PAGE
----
• #36
              Originally posted by SaucyJack View Post

              Not quite as good as the 7700k. But not as bad as we see here.
              Then i7 6900K, the competitor for Ryzen 1800X, is not as good as i7 7700K.


              • #37
                Originally posted by SaucyJack View Post
                After looking at many reviews, Windows doesn't have this problem so this issue is Linux specific.
                Boring, maybe we are reading entirely different reviews....i watched now this third one from Gamers Nexus and same story, enough to me... could you provide anything that back up your words on reading many reviwes and to get that conclustion? As everything what i watched speak different story

                Last edited by dungeon; 03 March 2017, 02:55 AM.


                • #38
                  tomshardware is always thorough !


                  • #39
                    Seems like it's much the same case as with game benchmarks under Windows...

                    Still, I wonder how much of this is up to memory latency? Because I remember one site doing some rather fine grained synthetic benchmarking that included per level memory latency benchmarks from L1 cache to RAM and finding that Ryzen suffered from pretty terrible memory latency once you missed the L3 cache (where latency wasn't all that stellar either) and had to retrieve stuff from RAM. Throughput was just fine (on par with the 7700K), but latency (which is what really matters to a CPU doing real time work like running a game) seemed to have been something of an Achilles heel.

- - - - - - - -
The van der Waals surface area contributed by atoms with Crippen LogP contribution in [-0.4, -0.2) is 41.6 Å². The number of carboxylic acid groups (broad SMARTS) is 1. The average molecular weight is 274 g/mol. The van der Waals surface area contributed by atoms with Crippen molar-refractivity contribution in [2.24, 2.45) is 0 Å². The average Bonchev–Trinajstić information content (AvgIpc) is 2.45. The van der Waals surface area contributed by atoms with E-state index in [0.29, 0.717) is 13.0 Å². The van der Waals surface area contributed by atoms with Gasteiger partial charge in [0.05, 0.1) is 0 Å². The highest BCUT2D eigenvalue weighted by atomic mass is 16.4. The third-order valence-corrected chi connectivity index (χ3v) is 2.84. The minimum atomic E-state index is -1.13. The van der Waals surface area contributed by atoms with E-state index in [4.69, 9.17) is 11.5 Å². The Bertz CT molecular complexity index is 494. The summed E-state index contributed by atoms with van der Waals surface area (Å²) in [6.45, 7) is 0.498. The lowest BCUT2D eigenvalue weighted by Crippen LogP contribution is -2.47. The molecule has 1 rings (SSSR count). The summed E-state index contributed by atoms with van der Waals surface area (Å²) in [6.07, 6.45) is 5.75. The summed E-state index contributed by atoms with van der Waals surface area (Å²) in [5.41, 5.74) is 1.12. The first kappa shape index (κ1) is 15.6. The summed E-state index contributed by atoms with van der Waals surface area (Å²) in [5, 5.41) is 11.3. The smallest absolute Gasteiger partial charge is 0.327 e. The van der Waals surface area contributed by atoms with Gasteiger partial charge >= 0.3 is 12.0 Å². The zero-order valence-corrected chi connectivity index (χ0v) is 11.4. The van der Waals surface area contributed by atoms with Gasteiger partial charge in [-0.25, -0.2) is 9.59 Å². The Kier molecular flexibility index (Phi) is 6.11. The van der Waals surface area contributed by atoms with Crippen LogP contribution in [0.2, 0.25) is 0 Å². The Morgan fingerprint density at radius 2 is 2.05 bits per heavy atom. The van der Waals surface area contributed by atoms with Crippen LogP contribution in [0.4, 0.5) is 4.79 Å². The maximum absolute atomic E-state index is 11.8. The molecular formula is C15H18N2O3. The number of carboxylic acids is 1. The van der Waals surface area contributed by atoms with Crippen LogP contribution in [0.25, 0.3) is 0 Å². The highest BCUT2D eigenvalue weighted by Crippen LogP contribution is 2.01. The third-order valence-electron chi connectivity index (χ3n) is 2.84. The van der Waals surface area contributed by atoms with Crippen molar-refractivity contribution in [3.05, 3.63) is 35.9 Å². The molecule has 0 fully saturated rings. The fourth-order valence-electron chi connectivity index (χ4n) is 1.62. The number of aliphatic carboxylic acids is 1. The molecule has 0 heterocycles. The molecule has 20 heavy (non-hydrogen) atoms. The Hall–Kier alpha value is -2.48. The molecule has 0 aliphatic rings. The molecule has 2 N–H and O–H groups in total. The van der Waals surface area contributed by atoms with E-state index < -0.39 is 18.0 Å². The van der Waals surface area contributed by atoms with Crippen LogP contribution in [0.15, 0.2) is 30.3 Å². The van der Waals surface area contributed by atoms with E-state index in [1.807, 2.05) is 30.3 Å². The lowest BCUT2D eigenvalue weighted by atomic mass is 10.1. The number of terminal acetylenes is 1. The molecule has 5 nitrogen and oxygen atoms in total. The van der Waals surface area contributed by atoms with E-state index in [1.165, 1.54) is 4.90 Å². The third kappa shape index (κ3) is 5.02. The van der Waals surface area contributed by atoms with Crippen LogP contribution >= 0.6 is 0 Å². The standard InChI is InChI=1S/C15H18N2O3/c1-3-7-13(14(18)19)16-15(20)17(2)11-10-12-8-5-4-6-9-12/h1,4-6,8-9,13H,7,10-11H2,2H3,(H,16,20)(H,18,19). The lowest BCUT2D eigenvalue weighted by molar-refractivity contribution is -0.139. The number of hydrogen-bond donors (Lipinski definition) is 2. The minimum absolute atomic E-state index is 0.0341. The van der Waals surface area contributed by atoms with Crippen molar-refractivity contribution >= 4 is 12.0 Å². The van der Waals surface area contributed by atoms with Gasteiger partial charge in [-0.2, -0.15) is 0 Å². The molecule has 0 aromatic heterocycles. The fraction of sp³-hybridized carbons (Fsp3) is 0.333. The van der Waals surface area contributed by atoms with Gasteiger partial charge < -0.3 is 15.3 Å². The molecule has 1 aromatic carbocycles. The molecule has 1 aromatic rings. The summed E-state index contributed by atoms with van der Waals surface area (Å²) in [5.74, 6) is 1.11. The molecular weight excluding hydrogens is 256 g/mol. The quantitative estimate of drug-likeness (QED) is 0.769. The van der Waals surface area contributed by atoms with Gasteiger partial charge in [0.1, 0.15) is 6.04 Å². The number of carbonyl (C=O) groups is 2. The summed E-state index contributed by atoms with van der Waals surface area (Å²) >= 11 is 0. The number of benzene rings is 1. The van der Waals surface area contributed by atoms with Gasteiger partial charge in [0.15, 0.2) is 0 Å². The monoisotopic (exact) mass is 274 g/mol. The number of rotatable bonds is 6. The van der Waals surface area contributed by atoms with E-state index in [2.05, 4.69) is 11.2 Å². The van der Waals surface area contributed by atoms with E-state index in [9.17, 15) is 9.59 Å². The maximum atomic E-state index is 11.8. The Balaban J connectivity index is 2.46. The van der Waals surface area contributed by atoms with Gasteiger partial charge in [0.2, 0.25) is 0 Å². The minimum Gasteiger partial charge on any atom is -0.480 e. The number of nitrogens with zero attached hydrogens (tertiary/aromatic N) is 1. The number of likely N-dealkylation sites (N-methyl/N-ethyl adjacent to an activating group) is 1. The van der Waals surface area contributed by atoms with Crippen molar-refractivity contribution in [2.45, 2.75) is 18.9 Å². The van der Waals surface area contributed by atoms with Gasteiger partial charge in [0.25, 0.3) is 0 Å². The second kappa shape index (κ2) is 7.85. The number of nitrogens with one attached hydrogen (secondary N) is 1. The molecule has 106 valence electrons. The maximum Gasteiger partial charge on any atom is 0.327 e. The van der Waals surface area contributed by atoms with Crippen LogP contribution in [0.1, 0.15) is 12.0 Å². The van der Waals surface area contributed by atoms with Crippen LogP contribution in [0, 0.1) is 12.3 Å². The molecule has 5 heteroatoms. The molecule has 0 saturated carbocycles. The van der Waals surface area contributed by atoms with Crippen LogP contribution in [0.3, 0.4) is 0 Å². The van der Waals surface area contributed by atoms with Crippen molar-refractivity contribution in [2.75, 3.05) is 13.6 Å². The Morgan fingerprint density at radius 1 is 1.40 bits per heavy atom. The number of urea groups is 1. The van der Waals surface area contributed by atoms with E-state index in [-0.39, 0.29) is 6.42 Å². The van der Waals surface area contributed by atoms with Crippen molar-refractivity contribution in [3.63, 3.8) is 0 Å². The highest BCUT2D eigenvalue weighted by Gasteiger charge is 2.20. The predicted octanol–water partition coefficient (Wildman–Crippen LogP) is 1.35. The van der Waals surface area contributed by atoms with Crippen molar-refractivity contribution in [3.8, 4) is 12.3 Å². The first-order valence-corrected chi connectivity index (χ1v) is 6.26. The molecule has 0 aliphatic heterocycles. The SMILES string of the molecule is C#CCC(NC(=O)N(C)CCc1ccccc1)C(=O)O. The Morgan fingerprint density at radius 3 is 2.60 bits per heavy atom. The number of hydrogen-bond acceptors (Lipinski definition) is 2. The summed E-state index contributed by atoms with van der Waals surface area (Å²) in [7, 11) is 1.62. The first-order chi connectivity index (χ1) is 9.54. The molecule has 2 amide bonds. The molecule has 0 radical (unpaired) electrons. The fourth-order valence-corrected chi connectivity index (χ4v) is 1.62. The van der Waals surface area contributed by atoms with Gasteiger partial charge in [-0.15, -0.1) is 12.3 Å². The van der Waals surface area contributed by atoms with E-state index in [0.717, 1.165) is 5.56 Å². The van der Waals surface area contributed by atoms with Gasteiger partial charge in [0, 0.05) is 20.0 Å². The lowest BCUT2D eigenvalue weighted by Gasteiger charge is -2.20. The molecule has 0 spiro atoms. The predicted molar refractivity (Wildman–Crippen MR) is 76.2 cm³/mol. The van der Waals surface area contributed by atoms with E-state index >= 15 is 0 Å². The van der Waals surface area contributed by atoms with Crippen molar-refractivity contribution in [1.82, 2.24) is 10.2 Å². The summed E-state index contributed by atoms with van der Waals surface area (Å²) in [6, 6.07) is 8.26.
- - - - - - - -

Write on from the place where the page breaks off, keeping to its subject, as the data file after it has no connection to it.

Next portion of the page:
An interesting factor is also that a number of other sites have discovered that if you disable SMT you actually get a decent boost in performance across the board in games. I haven't seen anyone test memory latency with SMT disabled, but it wouldn't surprise me if this reduction in stress on the MMU leads to a considerable improvement in memory latency. This could however be worth testing, so if you have the time Michael , I'd recommend doing it.